My whole life I have wanted to be the “most” something. The most beautiful. The most talented. The most intelligent. The most successful. And not to spoil the ending for you, but it turns out there is always someone “most”-er than me. Or you.
So it became kind of difficult to write about my “messy beautiful” because the second I read the description of Glennon’s project, my brain instantly started trying to pick out the “most” messy beautiful story of my life. And then compared it to all the hypothetical “mosts” of all the other writers. Which of my stories would stand out to be the “most” in the crowd.
Well, I racked my brain every day. I thought about my young divorce and my first-time-mom struggles and my body-image crusade and the hard decisions I have made about career, love, and parenthood, and how each and every one of those things is the epitome of messy beautiful. But none of those would do. They just weren’t the “most” anything. How could I possibly stand out with one of those stories, that surely thousands of other people had experienced? None of my stories were good enough. I knew someone would have something better.
And then I started reading the other essays as they came in. And it took me a second to realize, but I totally missed the boat. Because this project is nothing about a competition of mosts. It is about recognizing sames. I read a few essays and said “Me too!” and laughed with a few because I “got” what they were saying, and cried with a few because I had been there too.
And you know what else? I took a deep breath for the first time thinking about this project. Because it is damn exhausting trying to be the “most” at something. Anytime I am trying to be the “most” I find myself dissapointed. And tired. And crabby. This project was a reminder that LIFE IS NOT A COMPETITION.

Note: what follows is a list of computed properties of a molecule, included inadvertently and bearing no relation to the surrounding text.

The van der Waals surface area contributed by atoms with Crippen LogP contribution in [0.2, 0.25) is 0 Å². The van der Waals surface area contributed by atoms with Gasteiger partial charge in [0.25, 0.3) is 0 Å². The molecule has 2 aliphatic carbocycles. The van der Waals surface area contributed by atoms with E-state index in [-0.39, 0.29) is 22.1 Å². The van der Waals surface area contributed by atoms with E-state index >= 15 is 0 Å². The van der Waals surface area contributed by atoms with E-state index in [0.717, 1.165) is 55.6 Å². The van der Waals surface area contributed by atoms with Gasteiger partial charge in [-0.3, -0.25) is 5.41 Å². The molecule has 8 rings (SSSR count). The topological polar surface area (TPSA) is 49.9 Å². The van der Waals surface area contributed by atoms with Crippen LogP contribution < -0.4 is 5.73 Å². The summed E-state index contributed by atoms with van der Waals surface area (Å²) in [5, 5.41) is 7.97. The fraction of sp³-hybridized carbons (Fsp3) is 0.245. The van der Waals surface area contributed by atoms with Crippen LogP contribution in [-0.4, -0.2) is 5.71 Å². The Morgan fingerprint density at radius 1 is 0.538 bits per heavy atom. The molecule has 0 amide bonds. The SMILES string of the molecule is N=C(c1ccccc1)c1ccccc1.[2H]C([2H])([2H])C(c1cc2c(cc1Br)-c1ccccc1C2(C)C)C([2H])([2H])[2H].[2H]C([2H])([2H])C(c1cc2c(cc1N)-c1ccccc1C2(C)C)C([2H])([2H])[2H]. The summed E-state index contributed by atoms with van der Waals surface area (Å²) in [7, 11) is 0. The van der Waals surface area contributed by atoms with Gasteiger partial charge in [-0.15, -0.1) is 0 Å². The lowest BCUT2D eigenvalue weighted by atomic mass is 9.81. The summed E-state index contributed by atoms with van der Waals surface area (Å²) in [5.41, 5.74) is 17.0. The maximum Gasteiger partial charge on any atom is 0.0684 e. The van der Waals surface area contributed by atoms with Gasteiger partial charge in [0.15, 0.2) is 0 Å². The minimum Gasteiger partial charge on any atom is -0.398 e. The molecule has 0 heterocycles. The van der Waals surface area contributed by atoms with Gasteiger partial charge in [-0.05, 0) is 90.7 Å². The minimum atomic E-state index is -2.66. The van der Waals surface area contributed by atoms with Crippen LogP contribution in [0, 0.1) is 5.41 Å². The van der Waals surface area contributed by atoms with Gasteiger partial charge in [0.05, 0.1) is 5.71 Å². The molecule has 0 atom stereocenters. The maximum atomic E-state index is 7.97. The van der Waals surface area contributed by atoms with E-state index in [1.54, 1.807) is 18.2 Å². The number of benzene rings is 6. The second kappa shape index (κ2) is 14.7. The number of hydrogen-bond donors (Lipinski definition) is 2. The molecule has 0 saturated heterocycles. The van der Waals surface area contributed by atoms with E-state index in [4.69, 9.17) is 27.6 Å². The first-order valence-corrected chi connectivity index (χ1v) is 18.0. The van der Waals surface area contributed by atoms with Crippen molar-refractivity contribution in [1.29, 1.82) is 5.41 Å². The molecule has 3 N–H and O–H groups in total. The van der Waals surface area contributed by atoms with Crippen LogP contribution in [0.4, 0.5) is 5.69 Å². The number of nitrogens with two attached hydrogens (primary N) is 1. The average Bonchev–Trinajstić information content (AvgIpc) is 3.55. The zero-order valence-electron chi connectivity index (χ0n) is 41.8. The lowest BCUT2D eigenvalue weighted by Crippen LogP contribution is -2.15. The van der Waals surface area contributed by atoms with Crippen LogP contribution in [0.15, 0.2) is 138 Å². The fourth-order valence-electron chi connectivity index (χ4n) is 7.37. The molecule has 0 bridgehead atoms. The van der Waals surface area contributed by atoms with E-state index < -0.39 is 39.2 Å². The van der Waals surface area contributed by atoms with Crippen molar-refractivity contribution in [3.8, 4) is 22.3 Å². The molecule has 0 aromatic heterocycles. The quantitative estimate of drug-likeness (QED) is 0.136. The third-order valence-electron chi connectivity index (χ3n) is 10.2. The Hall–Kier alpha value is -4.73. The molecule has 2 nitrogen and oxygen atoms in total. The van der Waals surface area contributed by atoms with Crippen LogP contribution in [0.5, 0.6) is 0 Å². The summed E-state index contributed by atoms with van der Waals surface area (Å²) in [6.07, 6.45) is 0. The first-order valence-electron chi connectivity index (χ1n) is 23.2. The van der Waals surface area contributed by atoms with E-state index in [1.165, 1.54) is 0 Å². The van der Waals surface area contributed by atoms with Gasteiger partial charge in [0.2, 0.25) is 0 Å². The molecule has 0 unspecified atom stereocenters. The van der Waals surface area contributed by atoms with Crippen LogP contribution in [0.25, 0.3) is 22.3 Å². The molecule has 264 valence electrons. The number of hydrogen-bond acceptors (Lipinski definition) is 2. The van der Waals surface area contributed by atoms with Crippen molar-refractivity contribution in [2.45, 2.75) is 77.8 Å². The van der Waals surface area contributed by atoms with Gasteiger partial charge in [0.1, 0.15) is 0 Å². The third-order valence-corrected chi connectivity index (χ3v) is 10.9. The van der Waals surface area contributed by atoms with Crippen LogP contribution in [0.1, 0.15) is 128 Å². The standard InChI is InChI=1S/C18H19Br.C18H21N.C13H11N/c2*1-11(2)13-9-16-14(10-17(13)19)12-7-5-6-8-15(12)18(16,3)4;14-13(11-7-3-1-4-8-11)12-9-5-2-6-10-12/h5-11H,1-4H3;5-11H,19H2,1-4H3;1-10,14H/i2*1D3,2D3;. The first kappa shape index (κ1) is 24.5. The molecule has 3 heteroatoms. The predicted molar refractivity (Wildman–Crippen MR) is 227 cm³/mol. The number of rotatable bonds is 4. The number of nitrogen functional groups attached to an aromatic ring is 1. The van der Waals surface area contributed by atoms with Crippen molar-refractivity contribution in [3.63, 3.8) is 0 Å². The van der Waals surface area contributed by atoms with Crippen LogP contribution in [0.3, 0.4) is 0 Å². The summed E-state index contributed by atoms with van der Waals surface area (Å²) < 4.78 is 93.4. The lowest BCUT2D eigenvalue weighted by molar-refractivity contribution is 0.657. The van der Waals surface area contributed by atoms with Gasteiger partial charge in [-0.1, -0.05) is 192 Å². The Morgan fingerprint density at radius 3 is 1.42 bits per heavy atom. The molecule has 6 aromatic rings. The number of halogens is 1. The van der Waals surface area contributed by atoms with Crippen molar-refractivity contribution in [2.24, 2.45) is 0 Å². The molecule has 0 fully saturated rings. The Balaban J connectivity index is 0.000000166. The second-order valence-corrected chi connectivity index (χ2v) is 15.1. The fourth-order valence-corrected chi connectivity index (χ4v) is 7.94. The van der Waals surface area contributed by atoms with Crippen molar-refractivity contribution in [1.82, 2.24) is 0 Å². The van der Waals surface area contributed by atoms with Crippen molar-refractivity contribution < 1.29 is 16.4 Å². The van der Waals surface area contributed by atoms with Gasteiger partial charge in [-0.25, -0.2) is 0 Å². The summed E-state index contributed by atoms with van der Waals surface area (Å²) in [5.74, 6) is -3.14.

There is no “better” messy beautiful. There are big, huge, supernova messy beautifuls – like the road I took to marry my husband. That one’s a story with the messiest twists and turns that ends with the most massive display of beautiful I can imagine. But there are also little, ordinary, mundane messy beautifuls – like watching my daughter grow so fast I can hardly breathe because I am afraid I will miss something.
I remember complaining to my husband years ago that I wanted to build my own best friend. She would hate camping and outdoor activities in general, and instead would love watching and discussing every show on Bravo. She would prefer a strong vodka martini to wine or beer and would hate working out, unless it was yoga. She would be on the same page as me politically and we would have long conversations about feminism. Because clearly, these are the most important characteristics of friendship. My husband laughed and said “So, you want to be friends with yourself?”
I have amazing friends. But all of them love camping, none of them watch Bravo, and they all have some weird affinity for wine. Some are polar opposite of me on the political spectrum. They also accept me, love me, and care for me in moments where I am lovable and moments when I am not. My friends recognize the “sames” in me rather than the “mosts”. Like, I know what anxiety feels like. And so do a lot of my friends. And it turns out, so do a lot of people in general. I may never join my friends for a hike, but we can experience intense love, appreciation, and connection with each other when we talk about our messy beautiful lives.
My messy beautiful is that I am the most me of anyone. Nobody can write the exact story of my messy beautiful life, except for me. Nobody I know is the exact combination of brave (in things like public speaking and natural childbirth) and scared (of things like bees and going make-up free in public) as me. Nobody I know has had the experiences I have had, nobody I know has held these thoughts in their head the way I have. My life is beautiful because it is mine and nobody else’s. It’s beautiful because I get to make all my own choices and find out what surprises lay ahead. To find out what messy turns into which beautiful. I am the most messy beautiful me that ever existed.
This essay and I are part of the Messy, Beautiful Warrior Project — To learn more and join us, CLICK HERE! And to learn about the New York Times Bestselling Memoir Carry On Warrior: The Power of Embracing Your Messy, Beautiful Life, just released in paperback, CLICK HERE!